Gipson: “Colorful hair, don’t care”…in court


Vladimir [CC BY-SA 3.0], via Wikimedia Commons

6ix9ine's "snitching" on NTG members caused an uproar in the hip hop community.

David Gipson, Staff Writer

Tekashi 6ix9ine really meant it when he said, “I don’t really want no friends.” 

The New York-based rapper recently appeared in court again as part of the ongoing racketeering trial in which he’s been involved. 6ix9ine is not on trial himself, due to pleading guilty in January. Instead, he’s appearing as the government’s star witness in the trial against two members of the Nine Trey Gangsta Bloods (NTG), being charged for multiple crimes including dealing heroin and attempting to rob and murder Tekashi.

You all remember Tekashi. From the colorful hair to the ridiculous songs and face tattoos, 6ix9ine became an Internet icon in a matter of months. He was charged with multiple criminal counts of performing sexual acts with a minor because what kind of rappers aren’t problematic? He was also arrested last year for gang activity because he was part of the NTG, a subset of the notorious Bloods gang. At first, he pleaded not guilty in late 2018, but changed his plea to guilty earlier this year.

A lot happened in the 3 days that 6ix9ine was on the stand. 6ix9ine appeared in court first on Sept. 16, alleging that multiple people were in different subsets of the Bloods including his manager–Trippie Redd–and fellow rappers Jim Jones and Cardi B, which didn’t shock us. 6ix9ine also admitted that he ordered the shooting of Chief Keef—a rival rapper of 6ix9ine.

Interestingly, 6ix9ine’s lyrics were used against him in court. As we all know, rap is a form of creative expression, especially the lyrics.  However, that creative expression is being used against the artist, with prosecutors saying that 6ix9ine’s lyrics provide evidence of organized crime and gang activity. While many people are pointing out the unfairness of the prosecutors for this, it’s perfectly reasonable. In case we forgot, YNW Melly wrote that song ‘Murder on my Mind’ not that long ago and actually murdered somebody. So, I feel like 6ix9ine was also writing about his own experiences in his songs, while also normalizing violence.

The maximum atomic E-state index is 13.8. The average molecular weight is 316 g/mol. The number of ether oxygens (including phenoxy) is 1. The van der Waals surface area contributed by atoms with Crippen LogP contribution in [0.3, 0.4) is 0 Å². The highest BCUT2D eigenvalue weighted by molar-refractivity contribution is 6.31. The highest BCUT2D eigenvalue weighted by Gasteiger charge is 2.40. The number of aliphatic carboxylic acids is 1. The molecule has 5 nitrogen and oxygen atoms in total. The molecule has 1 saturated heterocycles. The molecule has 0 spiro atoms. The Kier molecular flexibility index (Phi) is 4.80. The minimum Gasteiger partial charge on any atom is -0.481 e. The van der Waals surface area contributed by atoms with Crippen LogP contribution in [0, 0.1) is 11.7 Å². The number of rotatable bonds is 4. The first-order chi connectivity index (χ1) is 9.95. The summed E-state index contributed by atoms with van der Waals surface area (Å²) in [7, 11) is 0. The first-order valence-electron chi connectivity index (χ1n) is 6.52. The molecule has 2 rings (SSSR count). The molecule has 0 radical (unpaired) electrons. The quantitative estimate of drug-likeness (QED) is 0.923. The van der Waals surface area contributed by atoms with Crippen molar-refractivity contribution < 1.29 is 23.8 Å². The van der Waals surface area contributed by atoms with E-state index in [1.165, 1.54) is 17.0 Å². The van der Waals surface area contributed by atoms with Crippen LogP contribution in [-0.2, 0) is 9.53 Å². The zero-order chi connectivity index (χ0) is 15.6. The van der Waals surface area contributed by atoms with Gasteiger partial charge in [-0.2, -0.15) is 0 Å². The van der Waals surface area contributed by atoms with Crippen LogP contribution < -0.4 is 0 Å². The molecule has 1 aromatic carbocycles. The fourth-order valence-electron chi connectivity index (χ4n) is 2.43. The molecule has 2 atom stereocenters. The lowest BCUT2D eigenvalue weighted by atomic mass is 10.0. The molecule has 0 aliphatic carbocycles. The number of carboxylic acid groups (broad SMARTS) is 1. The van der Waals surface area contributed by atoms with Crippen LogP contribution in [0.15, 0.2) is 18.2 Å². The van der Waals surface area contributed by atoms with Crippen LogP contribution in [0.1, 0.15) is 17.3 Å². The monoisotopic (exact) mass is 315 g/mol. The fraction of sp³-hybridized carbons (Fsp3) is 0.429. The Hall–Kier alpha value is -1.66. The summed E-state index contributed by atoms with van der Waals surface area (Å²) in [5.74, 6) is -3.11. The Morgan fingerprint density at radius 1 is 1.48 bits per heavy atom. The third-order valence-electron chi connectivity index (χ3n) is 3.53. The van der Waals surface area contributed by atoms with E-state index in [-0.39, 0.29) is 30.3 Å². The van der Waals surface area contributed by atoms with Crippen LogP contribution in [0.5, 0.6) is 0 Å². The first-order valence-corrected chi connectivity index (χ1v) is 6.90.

Of course, as a result of 6ix9ine’s “snitching,” there has been an uproar in the hiphop community. Rappers like Future have been relentlessly shaming him, calling him a “rat” among other things. However, 6ix9ine did nothing wrong, except for the many criminal charges. After all, the same people that sent out others to kidnap and beat 6ix9ine are the ones that he testified against. 6ix9ine owed nothing to these people, and “snitching” was the perfect form of revenge. There’s no point in catching extra criminal charges just to protect those who didn’t even care about him. It was brought up, however, that Tekashi did deny the witness protection program, which was definitely a mistake on his part because no gang that I’ve ever heard of has ever been very forgiving.

In the end, there was a serious lesson to be learned from the situation. 6ix9ine put his neck on the line for people who ultimately cared little to none about him. Then, the pop culture community shames him for betraying the same people who betrayed him, which was ultimately wrong. 6ix9ine did what we would probably all do if we were in that situation, help provide justice. Not to mention, the Internet memes he inspired which were definitely one of the highlights of the trial.

As for the future for 6ix9ine, he faces anywhere from 47 years to life in prison. However, if he meets the terms of his new plea deal, prosecutors may require the judge to sentence 6ix9ine below the minimums for his charges. As far as music, it’s highly unlikely that any more will appear considering nobody would want to work with 6ix9ine after the events of the trial. While his music will be missed by many, Tekashi did the right thing by testifying and helping work towards justice. If there’s anything to take from the trial, don’t be “Stoopid” and always do the right thing, just as 6ix9ine did.